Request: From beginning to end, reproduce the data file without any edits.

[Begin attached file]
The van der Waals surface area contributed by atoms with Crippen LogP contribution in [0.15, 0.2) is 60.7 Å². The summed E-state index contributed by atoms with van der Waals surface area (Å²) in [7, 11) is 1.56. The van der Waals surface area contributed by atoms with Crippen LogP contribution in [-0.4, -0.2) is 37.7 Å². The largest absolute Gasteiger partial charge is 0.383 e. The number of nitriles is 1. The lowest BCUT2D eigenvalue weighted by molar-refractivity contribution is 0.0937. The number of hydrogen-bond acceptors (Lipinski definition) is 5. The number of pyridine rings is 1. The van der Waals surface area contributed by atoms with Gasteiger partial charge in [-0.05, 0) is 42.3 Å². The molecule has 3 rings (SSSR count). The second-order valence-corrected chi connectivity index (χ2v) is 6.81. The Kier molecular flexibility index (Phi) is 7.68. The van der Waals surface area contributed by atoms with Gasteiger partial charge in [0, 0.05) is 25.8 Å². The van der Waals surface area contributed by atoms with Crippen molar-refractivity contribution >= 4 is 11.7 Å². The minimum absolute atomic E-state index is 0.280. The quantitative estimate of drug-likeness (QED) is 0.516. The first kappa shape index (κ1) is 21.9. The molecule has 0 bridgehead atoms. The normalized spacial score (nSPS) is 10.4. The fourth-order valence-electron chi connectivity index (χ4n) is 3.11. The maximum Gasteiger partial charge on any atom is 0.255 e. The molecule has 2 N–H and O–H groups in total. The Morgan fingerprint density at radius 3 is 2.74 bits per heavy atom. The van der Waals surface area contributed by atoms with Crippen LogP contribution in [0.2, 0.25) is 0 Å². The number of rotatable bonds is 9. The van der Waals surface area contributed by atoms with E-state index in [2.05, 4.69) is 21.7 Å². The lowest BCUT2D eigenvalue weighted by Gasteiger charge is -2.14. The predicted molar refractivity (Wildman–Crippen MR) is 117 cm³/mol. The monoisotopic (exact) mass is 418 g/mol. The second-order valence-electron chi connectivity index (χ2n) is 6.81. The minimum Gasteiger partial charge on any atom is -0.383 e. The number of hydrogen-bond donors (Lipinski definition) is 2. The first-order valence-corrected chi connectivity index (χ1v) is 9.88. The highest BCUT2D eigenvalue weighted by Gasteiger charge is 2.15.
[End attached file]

The van der Waals surface area contributed by atoms with Crippen LogP contribution in [0.15, 0.2) is 60.7 Å². The summed E-state index contributed by atoms with van der Waals surface area (Å²) in [7, 11) is 1.56. The van der Waals surface area contributed by atoms with Crippen LogP contribution in [-0.4, -0.2) is 37.7 Å². The largest absolute Gasteiger partial charge is 0.383 e. The number of nitriles is 1. The lowest BCUT2D eigenvalue weighted by molar-refractivity contribution is 0.0937. The number of hydrogen-bond acceptors (Lipinski definition) is 5. The number of pyridine rings is 1. The van der Waals surface area contributed by atoms with Gasteiger partial charge in [-0.05, 0) is 42.3 Å². The molecule has 3 rings (SSSR count). The second-order valence-corrected chi connectivity index (χ2v) is 6.81. The Kier molecular flexibility index (Phi) is 7.68. The van der Waals surface area contributed by atoms with Gasteiger partial charge in [0, 0.05) is 25.8 Å². The van der Waals surface area contributed by atoms with Crippen molar-refractivity contribution >= 4 is 11.7 Å². The minimum absolute atomic E-state index is 0.280. The quantitative estimate of drug-likeness (QED) is 0.516. The first kappa shape index (κ1) is 21.9. The molecule has 0 bridgehead atoms. The normalized spacial score (nSPS) is 10.4. The fourth-order valence-electron chi connectivity index (χ4n) is 3.11. The maximum Gasteiger partial charge on any atom is 0.255 e. The molecule has 2 N–H and O–H groups in total. The Morgan fingerprint density at radius 3 is 2.74 bits per heavy atom. The van der Waals surface area contributed by atoms with Crippen LogP contribution in [0.2, 0.25) is 0 Å². The number of rotatable bonds is 9. The van der Waals surface area contributed by atoms with E-state index in [2.05, 4.69) is 21.7 Å². The lowest BCUT2D eigenvalue weighted by Gasteiger charge is -2.14. The predicted molar refractivity (Wildman–Crippen MR) is 117 cm³/mol. The monoisotopic (exact) mass is 418 g/mol. The second-order valence-electron chi connectivity index (χ2n) is 6.81. The minimum Gasteiger partial charge on any atom is -0.383 e. The number of hydrogen-bond donors (Lipinski definition) is 2. The first-order valence-corrected chi connectivity index (χ1v) is 9.88. The highest BCUT2D eigenvalue weighted by Gasteiger charge is 2.15.